Transportation on the island:
Driving is on the left side of the road and the vehicles have the steering wheel on the right side of the car. There is no rental car office at the airport or port. I believe there are two rental car offices on the island. Kohtsu rental car is located near the Snapper Inn (phone 04994-61252). Cosmo rent-a-car (04994-6-1252) is the other. These must be arranged prior to arrival. My understanding is that they will meet you at the ferry if needed. Snapper Inn can also arrange after arrival if needed.
Buses circle the island. One goes clockwise and the other goes counterclockwise around the island. They do not start until ~7am which is too late for birding. They only go about 5 times/day, so it can be 1-2 hours in between buses. A bus schedule is available but it is in Japanese (so you have to ask about important stops and match Japanese characters). I used the bus system without problem.
There is an illustrated map of the island available. I got one at the airport. It has the primary locations and all the bus stops. Unfortunately, it is in Japanese but it is quite useful. All the bus stops are listed with their names (in Japanese). You would also benefit from looking at google maps as well as the map provided by the Wild Bird Society of Japan (see below).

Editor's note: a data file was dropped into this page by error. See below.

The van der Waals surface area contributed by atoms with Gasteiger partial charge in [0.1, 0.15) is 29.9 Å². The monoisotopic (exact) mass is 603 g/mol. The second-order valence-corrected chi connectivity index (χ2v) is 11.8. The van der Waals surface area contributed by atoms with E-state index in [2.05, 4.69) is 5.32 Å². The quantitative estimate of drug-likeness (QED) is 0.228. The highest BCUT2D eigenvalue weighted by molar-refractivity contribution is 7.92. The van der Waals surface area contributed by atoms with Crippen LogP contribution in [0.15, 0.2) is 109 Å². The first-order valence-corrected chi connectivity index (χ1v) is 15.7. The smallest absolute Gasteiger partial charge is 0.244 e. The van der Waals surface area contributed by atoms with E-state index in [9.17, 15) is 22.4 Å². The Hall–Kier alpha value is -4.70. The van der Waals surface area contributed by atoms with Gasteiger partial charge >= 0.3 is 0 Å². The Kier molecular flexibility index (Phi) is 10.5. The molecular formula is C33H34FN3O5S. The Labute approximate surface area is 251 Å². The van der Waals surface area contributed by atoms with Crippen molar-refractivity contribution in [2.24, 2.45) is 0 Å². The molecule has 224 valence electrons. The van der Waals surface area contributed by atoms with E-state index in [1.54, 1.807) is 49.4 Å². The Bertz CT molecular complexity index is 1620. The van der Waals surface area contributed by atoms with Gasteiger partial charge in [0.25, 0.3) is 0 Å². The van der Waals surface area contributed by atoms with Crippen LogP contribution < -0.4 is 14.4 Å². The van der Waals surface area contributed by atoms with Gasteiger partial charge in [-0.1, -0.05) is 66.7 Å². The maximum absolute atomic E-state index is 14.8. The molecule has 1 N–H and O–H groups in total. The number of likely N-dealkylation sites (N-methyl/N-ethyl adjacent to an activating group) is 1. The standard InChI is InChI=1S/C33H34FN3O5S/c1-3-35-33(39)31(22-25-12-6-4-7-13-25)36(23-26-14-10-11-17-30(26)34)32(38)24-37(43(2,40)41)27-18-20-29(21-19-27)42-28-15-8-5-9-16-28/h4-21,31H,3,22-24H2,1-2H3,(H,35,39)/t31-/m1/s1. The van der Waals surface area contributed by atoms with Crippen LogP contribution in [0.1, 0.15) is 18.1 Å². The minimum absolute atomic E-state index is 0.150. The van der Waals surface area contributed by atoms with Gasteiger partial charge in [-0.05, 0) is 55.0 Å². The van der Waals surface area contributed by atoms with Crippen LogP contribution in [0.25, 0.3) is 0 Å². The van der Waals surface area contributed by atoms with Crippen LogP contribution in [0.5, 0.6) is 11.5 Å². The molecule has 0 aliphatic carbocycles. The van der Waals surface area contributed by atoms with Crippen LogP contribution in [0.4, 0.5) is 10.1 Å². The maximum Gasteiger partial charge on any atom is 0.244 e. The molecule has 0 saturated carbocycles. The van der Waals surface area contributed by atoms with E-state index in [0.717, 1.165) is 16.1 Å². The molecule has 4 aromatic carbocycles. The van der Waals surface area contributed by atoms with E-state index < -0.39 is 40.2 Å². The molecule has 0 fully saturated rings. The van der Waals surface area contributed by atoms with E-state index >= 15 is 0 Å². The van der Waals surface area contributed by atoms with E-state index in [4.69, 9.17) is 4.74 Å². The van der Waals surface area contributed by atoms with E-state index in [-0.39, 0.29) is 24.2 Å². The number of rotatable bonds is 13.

These were rare and apparently you have to call to get them to pick you up. They are very expensive.
Currency is the Japanese Yen. I did not see ATMs on the island (but I did not look).
Hotels and Food: I stayed at the Snapper Inn. It is near the Minowa bust stop. It is in Kamitsuki (northeast corner of the island). Currently, one of their employees is fluent in English, otherwise they only speak Japanese. I emailed and called and between the two methods I ultimately booked a room. Their website is in Japanese. It does not appear you can book from their website unless you can read Japanese. They picked me up at the airport but this needs to be arranged prior. They were very helpful and I recommend them. It is not, however, the best location for birding. They also serve as a dive shop. They accept Visa and Master Card.
Snapper Inn http://www.snapper-d.com/
I ate dinner at the Snapper Inn. They serve breakfast at 0730 which is too late for birding. Thus, I bought breakfast food at a store on the day prior. I also bought lunch at a store at the harbor.
Directions are very simple. Look at the Miyakejima birding website Wild Bird Society of Japan and get a map. Between these two, I easily found the locations.